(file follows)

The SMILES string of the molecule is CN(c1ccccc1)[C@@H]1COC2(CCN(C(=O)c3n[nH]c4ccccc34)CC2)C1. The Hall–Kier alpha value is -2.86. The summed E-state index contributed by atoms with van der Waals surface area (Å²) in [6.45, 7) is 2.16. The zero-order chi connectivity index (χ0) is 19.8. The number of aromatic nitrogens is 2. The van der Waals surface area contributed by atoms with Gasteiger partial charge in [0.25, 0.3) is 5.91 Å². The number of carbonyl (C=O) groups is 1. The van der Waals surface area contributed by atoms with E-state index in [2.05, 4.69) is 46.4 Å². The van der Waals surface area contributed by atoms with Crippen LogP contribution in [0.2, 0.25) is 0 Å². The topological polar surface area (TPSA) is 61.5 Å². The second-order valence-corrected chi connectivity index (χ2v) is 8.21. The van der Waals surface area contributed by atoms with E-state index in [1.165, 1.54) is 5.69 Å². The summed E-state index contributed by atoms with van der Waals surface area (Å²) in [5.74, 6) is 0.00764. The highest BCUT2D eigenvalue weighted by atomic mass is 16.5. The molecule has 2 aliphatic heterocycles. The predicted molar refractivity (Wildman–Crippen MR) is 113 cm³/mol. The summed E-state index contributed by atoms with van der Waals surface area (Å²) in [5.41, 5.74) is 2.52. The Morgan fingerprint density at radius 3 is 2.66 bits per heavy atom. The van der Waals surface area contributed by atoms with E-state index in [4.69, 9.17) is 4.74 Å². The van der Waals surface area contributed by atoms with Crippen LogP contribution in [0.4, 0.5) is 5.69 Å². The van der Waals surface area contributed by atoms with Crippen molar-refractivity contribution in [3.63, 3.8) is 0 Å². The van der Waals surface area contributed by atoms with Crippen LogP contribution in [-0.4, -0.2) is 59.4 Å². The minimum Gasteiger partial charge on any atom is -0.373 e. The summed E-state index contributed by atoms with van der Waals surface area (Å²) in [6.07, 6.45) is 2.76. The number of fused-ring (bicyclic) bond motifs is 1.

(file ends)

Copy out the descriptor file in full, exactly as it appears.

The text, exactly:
The SMILES string of the molecule is CN(c1ccccc1)[C@@H]1COC2(CCN(C(=O)c3n[nH]c4ccccc34)CC2)C1. The Hall–Kier alpha value is -2.86. The summed E-state index contributed by atoms with van der Waals surface area (Å²) in [6.45, 7) is 2.16. The zero-order chi connectivity index (χ0) is 19.8. The number of aromatic nitrogens is 2. The van der Waals surface area contributed by atoms with Gasteiger partial charge in [0.25, 0.3) is 5.91 Å². The number of carbonyl (C=O) groups is 1. The van der Waals surface area contributed by atoms with E-state index in [2.05, 4.69) is 46.4 Å². The van der Waals surface area contributed by atoms with Crippen LogP contribution in [0.2, 0.25) is 0 Å². The topological polar surface area (TPSA) is 61.5 Å². The second-order valence-corrected chi connectivity index (χ2v) is 8.21. The van der Waals surface area contributed by atoms with E-state index in [1.165, 1.54) is 5.69 Å². The summed E-state index contributed by atoms with van der Waals surface area (Å²) in [5.74, 6) is 0.00764. The highest BCUT2D eigenvalue weighted by atomic mass is 16.5. The molecule has 2 aliphatic heterocycles. The predicted molar refractivity (Wildman–Crippen MR) is 113 cm³/mol. The summed E-state index contributed by atoms with van der Waals surface area (Å²) in [5.41, 5.74) is 2.52. The Morgan fingerprint density at radius 3 is 2.66 bits per heavy atom. The van der Waals surface area contributed by atoms with E-state index in [4.69, 9.17) is 4.74 Å². The van der Waals surface area contributed by atoms with Crippen LogP contribution in [0.4, 0.5) is 5.69 Å². The van der Waals surface area contributed by atoms with Crippen molar-refractivity contribution in [3.63, 3.8) is 0 Å². The van der Waals surface area contributed by atoms with Crippen LogP contribution in [-0.4, -0.2) is 59.4 Å². The minimum Gasteiger partial charge on any atom is -0.373 e. The summed E-state index contributed by atoms with van der Waals surface area (Å²) in [6.07, 6.45) is 2.76. The number of fused-ring (bicyclic) bond motifs is 1.